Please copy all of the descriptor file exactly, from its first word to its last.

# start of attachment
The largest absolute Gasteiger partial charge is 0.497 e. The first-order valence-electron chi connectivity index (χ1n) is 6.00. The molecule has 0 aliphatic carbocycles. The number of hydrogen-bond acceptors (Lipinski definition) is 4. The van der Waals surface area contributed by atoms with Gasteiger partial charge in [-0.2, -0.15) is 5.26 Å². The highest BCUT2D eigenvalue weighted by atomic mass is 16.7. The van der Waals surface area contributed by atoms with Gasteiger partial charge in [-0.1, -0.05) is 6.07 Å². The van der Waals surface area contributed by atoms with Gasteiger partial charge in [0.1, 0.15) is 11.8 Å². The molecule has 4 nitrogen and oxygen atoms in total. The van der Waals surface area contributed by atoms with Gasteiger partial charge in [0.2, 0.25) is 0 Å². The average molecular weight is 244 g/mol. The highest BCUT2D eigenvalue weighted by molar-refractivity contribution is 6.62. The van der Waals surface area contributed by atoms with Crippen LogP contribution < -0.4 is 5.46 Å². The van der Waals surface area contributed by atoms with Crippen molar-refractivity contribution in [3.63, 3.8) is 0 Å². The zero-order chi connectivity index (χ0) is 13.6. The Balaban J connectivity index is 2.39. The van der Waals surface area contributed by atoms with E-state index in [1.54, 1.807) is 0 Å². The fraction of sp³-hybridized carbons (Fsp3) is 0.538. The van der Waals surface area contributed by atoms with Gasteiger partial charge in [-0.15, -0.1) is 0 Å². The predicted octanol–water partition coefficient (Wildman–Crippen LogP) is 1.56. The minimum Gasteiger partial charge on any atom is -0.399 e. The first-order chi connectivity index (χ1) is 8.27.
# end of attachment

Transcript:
The largest absolute Gasteiger partial charge is 0.497 e. The first-order valence-electron chi connectivity index (χ1n) is 6.00. The molecule has 0 aliphatic carbocycles. The number of hydrogen-bond acceptors (Lipinski definition) is 4. The van der Waals surface area contributed by atoms with Gasteiger partial charge in [-0.2, -0.15) is 5.26 Å². The highest BCUT2D eigenvalue weighted by atomic mass is 16.7. The van der Waals surface area contributed by atoms with Gasteiger partial charge in [-0.1, -0.05) is 6.07 Å². The van der Waals surface area contributed by atoms with Gasteiger partial charge in [0.1, 0.15) is 11.8 Å². The molecule has 4 nitrogen and oxygen atoms in total. The van der Waals surface area contributed by atoms with Gasteiger partial charge in [0.2, 0.25) is 0 Å². The average molecular weight is 244 g/mol. The highest BCUT2D eigenvalue weighted by molar-refractivity contribution is 6.62. The van der Waals surface area contributed by atoms with Crippen LogP contribution < -0.4 is 5.46 Å². The van der Waals surface area contributed by atoms with Crippen molar-refractivity contribution in [3.63, 3.8) is 0 Å². The zero-order chi connectivity index (χ0) is 13.6. The Balaban J connectivity index is 2.39. The van der Waals surface area contributed by atoms with E-state index in [1.54, 1.807) is 0 Å². The fraction of sp³-hybridized carbons (Fsp3) is 0.538. The van der Waals surface area contributed by atoms with Gasteiger partial charge in [-0.15, -0.1) is 0 Å². The predicted octanol–water partition coefficient (Wildman–Crippen LogP) is 1.56. The minimum Gasteiger partial charge on any atom is -0.399 e. The first-order chi connectivity index (χ1) is 8.27.